I went for a morning trudge around Nameless Pond and, having completed a circumnavigation, I sat on a bench for a breather. I lit a cigarette and contemplated the ducks. Foolishly, I had left my iDuck at home, so I had no idea whether I was contemplating teal or mergansers, or indeed quite other types of duck. After some minutes, I was joined on the bench by an ancient and withered gent whose approach I had not been aware of. He had an air of the shabby genteel about him, and milky eyes.
“Good morning,” he said, without looking at me.
“Hello,” I replied, hoping that would be the extent of our conversation. But no.
“I see you are contemplating the ducks on the pond,” he went on, “An activity to which I myself have devoted many hours over the years. Many, many hours over many, many years, for as you can see I am ancient and withered. I am almost as old as Methuselah. That is not a name you come across very often nowadays, is it?” He did not pause to allow a response. “In fact I cannot think of a single Methuselah I have ever met, and I have met an enormous number of people. I used to be quite a gadabout before the stiffness and withering slowed me down. I gadded hither and thither and met people from all walks of life, but never a Methuselah. Unless of course that is your name?”
“I’m afraid not,” I said, “I am Mr Key.”
“I am very pleased to meet you, Mr Key. I am Mr Creeke, C. C. Creeke. The funny thing is, my parents never divulged what the Cs stand for, and my birth certificate was rendered illegible in one of those overturned bleach bottle mishaps one occasionally reads about in the popular press. My father was a musician and my mother was a Marxist-Leninist, so I have long suspected that I was named after Cornelius Cardew, the composer of 10,000 Nails In The Coffin Of Imperialism, among other works, or possibly after Chris Cutler, the drummer and percussionist in Henry Cow and roughly six hundred and forty-five other bands and combos and one-off projects. Given my ancientness either may be chronologically dubious, as parental choices, but the world is a very mysterious place, Mr Key, as I am sure you have noticed.”
Again he continued to babble on without awaiting any kind of reply.
“In a world of such mystery and bafflement it is well to have at least one fixed point of clarity and order. I found it at Pang Hill Orphanage, where for many years I was retained as the Inspector of Nuisances. I see you are raising your eyebrows.”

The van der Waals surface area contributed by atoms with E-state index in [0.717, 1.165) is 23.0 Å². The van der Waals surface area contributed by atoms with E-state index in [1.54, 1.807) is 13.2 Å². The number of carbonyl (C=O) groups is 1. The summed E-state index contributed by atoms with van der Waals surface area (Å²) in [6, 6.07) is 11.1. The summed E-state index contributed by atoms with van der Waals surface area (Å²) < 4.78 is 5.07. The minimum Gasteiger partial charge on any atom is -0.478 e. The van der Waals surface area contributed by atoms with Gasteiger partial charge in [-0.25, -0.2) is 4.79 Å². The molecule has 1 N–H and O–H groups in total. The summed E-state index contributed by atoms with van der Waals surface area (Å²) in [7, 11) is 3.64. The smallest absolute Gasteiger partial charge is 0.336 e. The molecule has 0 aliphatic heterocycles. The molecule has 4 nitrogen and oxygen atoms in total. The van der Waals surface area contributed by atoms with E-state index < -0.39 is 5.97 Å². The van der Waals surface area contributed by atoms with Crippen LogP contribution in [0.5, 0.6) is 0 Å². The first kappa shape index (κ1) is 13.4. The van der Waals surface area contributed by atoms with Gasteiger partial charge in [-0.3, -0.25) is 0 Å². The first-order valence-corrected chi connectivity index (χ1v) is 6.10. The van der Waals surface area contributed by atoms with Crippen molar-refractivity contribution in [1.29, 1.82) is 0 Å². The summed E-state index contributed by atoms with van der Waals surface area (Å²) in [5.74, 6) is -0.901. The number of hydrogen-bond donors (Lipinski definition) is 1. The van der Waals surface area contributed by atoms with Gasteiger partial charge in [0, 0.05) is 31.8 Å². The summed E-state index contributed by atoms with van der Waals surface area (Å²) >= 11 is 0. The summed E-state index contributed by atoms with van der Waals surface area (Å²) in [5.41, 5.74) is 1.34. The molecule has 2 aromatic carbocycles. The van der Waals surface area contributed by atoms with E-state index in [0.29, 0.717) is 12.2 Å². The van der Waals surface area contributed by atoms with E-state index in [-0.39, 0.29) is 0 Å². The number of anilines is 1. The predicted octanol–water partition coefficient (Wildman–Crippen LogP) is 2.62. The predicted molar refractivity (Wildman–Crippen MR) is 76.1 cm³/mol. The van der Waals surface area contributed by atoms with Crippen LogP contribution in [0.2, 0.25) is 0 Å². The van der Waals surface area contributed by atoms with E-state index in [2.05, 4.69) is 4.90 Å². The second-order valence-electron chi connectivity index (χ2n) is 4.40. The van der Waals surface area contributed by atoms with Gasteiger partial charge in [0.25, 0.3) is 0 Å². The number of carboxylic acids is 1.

I was not, and in any case he was still not looking at me.
“It surprises you to learn that any of the orphans at Pang Hill could ever have been deemed nuisances. When would they ever have had the time to be mischievous and pesky and scampish?, you wonder. Confined at night to their iron cots, and in the daytime huddled in the cellar labouring away by the dim light of a single Toc H lamp, betweentimes scoffing their gruel and having compulsory singsongs and prostrating themselves before strange voodoo idols and all the other activities of the orphanage day, they would surely have been too exhausted to be nuisances. So you think. But believe me, Mr Key, when I made my weekly visits, clanging my bell, there would be a parade of nuisances whom it was my duty to inspect. And inspect them I did, with magnifying lenses and calipers and measuring tape, and then I wrote my report for the beadle. What became of my reports I never knew, and never asked. I had other things on my plate.
“For Pang Hill Orphanage and its nuisances demanded my attention on only one day of the week. The rest of the time I was engaged on the first ever survey of Pointy Town. I surveyed as many of the pointy bits as a man could reasonably be expected to survey in one working lifetime. But whereas Pang Hill was a fixed point of clarity and order, Pointy Town was quite the opposite. Indeed, surveying all those pointy bits drove me crackers. There was no end to them, nor any sense to them, and it wore me down, slowly but surely. That is why I am now so withered. Oh, look! A pochard!”
And indeed, a pochard had come dabbling close to the bank of the pond, so close I could have leaned forward and grabbed it and wrung its neck, had I been so minded. But I have put my duck-strangling days behind me. It was always a foolish and unpleasant hobby.
While my attention was on the pochard, C. C. Creeke vanished. I cannot put it more plainly than that. Just as he had appeared on the bench without my noticing his advent, so he left it. I looked around, wildly, but there was no trace of him. I was baffled, but the world is indeed a very mysterious place.
It was time to go home. I got up and trudged on my way, and then I spotted, half hidden in the sordid undergrowth beside the pond, a plinth. Brushing the nettles aside, I read:
The foliage was too thickly entangled for me to discover what was atop the plinth. And when I returned, the next day, armed with a pair of secateurs, I was unable to find it again. I searched and searched, but eventually I gave up, and sat on the bench, and smoked, and contemplated the ducks.
[Thanks to Outa_Spaceman for the snap,]